Varfolomeev also complained of the authorities bussing people from outside the area in, to be filmed for Kazakh TV as "neighbours" demonstrating for the demolition of Hare Krishna devotee's homes. "These people had no relation to the area. We have good relations with the neighbours in the village," he noted.
New restrictions on freedom of thought, conscience and belief have passed the Majilis (the lower chamber of parliament) (see F18News 29 September 2008 http://www.forum18.org/Archive.php?article_id=1194). However, it still remains totally unclear both what restrictions will be put to the Senate (the upper chamber) before being sent for signature by President Nursultan Nazarbaev, and also what timescale the government plans for these changes.
Unsubstantiated claims have been made by Kazakh officials that the registration process for communities has been made simpler. However, these claims – made to an Organisation for Security and Co-operation in Europe (OSCE) human rights conference, the Human Dimension Implementation Meeting - have been contradicted both by the experience of local religious communities and officials directly responsible (see F18News 3 October 2008 http://www.forum18.org/Archive.php?article_id=1198). (END)
For a personal commentary on how attacking religious freedom damages national security in Kazakhstan, see F18News http://www.forum18.org/Archive.php?article_id=564.
For more background, see Forum 18's Kazakhstan religious freedom survey at http://www.forum18.org/Archive.php?article_id=701.
More reports on freedom of thought, conscience and belief in Kazakhstan can be found at http://www.forum18.org/Archive.php?query=&religion=all&country=29.
A survey of the religious freedom decline in the eastern part of the Organisation for Security and Co-operation in Europe (OSCE) area is at http://www.forum18.org/Archive.php?article_id=806 and a survey of religious intolerance in Central Asia is at http://www.forum18.org/Archive.php?article_id=815.
A printer-friendly map of Kazakhstan is available at http://www.nationalgeographic.com/xpeditions/atlas/index.html?Parent=asia&Rootmap=kazakh.
6 October 2008
If convicted at his trial due on 9 October in the northern town of Esil, Baptist pastor Andrei Blok could face up to four months' imprisonment. He is being tried for refusing to pay an earlier fine for leading his unregistered church, part of what local Council of Churches Baptists describe as the authorities' "economic war" against them. Local Baptists told Forum 18 News Service Blok considered the fine "unfounded and illegal". The town police chief admitted to Forum 18 Blok is being prosecuted because of his unregistered religious activity. In mid-September another Baptist pastor Aleksandr Kerker was given his second massive fine for leading unregistered worship, amid moves to seize his land and two cows for failure to pay his first fine. "The Baptists still go on holding their meetings - no one is really pressuring them," the judge who rejected Kerker's appeal told Forum 18. In the southern city of Shymkent, officials raided the Protestant New Life church's Sunday morning worship service. Like other religious leaders the pastor was forced to fill out an intrusive questionnaire asking about the ethnic composition of his community. One official accused the pastor of "corrupting Kazakh nationals to change their religion".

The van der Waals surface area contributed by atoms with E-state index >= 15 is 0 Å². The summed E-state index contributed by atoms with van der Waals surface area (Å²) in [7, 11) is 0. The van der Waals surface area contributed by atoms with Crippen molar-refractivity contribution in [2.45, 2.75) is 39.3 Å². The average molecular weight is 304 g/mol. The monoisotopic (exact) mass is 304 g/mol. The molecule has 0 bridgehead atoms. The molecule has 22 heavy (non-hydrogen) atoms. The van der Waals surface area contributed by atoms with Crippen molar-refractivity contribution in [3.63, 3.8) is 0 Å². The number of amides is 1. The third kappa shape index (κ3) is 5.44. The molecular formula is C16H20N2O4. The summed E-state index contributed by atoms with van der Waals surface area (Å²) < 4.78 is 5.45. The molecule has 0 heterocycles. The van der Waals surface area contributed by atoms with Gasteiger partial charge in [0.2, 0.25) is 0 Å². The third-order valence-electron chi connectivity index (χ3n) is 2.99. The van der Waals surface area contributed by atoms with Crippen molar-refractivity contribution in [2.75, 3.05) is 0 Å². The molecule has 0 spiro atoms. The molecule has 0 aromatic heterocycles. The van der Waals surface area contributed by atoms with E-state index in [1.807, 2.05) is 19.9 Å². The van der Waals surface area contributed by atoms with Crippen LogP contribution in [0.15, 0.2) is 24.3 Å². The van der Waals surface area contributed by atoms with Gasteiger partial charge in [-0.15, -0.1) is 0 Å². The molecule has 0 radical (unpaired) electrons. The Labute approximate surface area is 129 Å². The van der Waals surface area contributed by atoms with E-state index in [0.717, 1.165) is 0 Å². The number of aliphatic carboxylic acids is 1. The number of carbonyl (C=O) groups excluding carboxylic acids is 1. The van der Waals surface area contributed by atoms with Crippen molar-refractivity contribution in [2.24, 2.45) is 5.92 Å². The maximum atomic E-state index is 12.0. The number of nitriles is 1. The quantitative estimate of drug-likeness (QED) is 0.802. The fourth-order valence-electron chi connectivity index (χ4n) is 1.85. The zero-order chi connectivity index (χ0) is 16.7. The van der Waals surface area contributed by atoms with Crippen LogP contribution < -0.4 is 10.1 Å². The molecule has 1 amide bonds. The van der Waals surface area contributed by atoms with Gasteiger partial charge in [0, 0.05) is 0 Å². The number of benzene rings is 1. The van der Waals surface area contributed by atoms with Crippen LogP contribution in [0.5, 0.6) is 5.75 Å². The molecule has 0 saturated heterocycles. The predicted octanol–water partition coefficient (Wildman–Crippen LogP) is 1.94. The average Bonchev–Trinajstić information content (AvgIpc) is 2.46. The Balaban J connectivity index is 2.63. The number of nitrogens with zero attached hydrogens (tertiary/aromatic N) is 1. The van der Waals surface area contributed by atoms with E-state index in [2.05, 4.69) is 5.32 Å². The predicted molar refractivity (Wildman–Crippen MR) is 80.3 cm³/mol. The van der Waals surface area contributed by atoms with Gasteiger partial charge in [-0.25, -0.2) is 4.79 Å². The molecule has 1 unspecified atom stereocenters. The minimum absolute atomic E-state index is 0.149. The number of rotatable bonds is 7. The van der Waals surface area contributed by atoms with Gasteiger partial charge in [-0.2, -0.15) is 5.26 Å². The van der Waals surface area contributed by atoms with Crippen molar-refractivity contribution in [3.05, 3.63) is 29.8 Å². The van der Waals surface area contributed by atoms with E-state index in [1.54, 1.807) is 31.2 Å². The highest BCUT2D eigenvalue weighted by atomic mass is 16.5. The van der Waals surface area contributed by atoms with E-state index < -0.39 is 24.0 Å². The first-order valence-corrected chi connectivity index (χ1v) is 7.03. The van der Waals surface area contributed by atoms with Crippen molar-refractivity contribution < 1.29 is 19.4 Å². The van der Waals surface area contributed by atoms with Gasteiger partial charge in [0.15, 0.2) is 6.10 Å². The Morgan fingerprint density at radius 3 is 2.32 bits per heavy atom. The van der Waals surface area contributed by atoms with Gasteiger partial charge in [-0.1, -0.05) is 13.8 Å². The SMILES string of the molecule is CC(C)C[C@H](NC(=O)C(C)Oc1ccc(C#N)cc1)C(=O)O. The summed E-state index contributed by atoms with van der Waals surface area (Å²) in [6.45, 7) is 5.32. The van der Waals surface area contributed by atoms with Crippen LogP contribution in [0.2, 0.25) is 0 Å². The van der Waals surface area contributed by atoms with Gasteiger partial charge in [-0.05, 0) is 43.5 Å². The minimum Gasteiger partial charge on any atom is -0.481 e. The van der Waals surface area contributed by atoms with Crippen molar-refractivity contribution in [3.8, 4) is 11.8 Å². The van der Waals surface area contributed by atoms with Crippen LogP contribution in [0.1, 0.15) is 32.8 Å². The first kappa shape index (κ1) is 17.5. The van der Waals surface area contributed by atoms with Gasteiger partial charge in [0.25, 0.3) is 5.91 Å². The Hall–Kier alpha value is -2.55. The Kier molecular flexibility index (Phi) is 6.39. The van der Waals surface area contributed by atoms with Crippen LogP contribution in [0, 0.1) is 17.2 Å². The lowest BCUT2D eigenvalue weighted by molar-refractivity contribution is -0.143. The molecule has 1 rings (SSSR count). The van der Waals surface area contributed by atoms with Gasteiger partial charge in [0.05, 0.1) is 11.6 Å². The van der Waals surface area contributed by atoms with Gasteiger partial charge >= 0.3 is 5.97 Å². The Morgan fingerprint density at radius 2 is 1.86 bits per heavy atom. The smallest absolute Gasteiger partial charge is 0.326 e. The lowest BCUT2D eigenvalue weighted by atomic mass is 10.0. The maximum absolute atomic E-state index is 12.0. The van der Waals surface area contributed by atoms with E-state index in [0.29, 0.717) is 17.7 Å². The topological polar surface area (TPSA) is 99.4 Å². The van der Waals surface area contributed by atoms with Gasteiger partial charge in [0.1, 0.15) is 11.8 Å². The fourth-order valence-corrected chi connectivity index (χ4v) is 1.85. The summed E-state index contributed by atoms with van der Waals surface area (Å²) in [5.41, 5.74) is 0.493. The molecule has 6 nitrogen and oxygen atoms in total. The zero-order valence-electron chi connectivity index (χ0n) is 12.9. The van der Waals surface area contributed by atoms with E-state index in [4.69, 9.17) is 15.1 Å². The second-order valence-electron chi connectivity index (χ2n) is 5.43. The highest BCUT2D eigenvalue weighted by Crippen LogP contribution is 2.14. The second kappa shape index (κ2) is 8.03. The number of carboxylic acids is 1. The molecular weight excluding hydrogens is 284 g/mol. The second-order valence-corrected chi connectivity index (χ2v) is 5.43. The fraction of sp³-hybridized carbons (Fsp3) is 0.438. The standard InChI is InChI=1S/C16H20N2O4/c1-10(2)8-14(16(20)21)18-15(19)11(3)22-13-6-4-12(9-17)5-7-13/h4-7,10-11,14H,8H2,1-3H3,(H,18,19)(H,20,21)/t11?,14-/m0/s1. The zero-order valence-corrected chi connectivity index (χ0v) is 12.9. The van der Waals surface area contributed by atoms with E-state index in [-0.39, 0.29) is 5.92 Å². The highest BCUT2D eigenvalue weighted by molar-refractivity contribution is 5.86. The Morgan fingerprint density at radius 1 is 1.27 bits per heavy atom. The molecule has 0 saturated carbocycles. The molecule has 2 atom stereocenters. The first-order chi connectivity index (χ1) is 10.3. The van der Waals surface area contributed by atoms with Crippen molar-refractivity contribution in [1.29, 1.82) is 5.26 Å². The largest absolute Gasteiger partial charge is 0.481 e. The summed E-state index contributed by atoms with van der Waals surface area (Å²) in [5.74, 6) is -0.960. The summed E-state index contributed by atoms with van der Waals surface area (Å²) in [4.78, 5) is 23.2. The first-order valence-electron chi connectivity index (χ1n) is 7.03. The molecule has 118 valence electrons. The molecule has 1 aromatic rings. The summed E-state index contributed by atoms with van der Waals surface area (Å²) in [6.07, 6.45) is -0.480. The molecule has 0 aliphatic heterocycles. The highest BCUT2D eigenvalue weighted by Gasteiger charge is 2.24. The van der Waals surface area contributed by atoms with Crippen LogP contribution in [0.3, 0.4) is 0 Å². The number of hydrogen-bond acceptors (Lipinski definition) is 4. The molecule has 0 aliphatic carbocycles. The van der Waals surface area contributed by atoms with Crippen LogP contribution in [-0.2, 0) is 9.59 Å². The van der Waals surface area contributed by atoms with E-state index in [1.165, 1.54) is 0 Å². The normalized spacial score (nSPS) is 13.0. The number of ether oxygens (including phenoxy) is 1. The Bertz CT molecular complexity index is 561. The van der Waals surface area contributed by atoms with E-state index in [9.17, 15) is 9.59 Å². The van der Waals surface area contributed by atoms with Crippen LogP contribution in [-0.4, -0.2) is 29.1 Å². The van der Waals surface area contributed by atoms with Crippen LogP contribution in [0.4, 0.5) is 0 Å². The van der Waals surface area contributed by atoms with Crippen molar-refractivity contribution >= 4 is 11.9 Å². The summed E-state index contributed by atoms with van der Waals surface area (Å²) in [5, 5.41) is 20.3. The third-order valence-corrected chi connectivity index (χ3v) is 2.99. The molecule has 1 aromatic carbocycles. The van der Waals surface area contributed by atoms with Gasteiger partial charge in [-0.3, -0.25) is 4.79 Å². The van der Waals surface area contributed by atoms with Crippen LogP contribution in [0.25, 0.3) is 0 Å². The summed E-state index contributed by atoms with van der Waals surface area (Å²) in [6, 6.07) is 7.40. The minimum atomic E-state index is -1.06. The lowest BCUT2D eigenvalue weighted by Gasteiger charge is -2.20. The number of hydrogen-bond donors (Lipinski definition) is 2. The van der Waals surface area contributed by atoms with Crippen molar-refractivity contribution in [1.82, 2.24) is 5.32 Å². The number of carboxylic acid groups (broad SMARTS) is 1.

3 October 2008
Atyrau's Jehovah's Witnesses first applied for registration in 2001. Their 2007 application was rejected because they failed to supply work telephone numbers for some of the founders. Their December 2007 application was rejected in August 2008 despite successfully passing two "expert assessments" at the Religious Affairs Committee in the capital, Jehovah's Witnesses told Forum 18 News Service. The Justice Department rejected it because one of the 20 founders (twice the required legal minimum) could not provide an uptodate identity document. "Tens" of Protestant churches have been denied registration in recent years. Kuanysh Sultanov, head of the Kazakh government delegation to an OSCE human rights conference, boasted of a "simplified mechanism" for registering religious organisations. Yet Lyudmila Danilenko, head of the registration department at the Religious Affairs Committee, told Forum 18: "There have been no changes to the registration procedures over the past year." She claimed they were already "simple", even though for the past year any religious community applying for registration must undergo an "expert assessment" by her Committee.
29 September 2008
Kazakhstan's controversial new restrictions on freedom of thought, conscience and belief have passed the lower house of parliament, the Majilis, Forum 18 News Service has learnt. "The Senate will consider the Law within days, then it will go to the President," Kayrat Tulesov, Deputy Head of the state Religious Affairs Committee told Forum 18. "We're trying to have this law adopted in its current form." He brushed aside the many strong criticisms from human rights defenders and religious organisations of the draft Law, which amends the Religion Law, the Administrative Code, and other laws. Kamal Burkhanov, who leads the Majilis Working Group preparing the text of the Law, is finalising the text. He refused to make it public, telling Forum 18: "We cannot provide you with a copy of the text - it is our law after all, and it should be none of your concern." Kazakh human rights defenders, such as Ninel Fokina, head of the Almaty Helsinki Committee, strongly criticise the lack of openness and delay in releasing the text. She pointed out to Forum 18 that "clarifications" can still be introduced into the draft before it is sent to the Senate. A senior official has allegedly suggested that the authorities plan to "very delicately, very exactly, in a very coordinated way and without noise" close some religious organisations.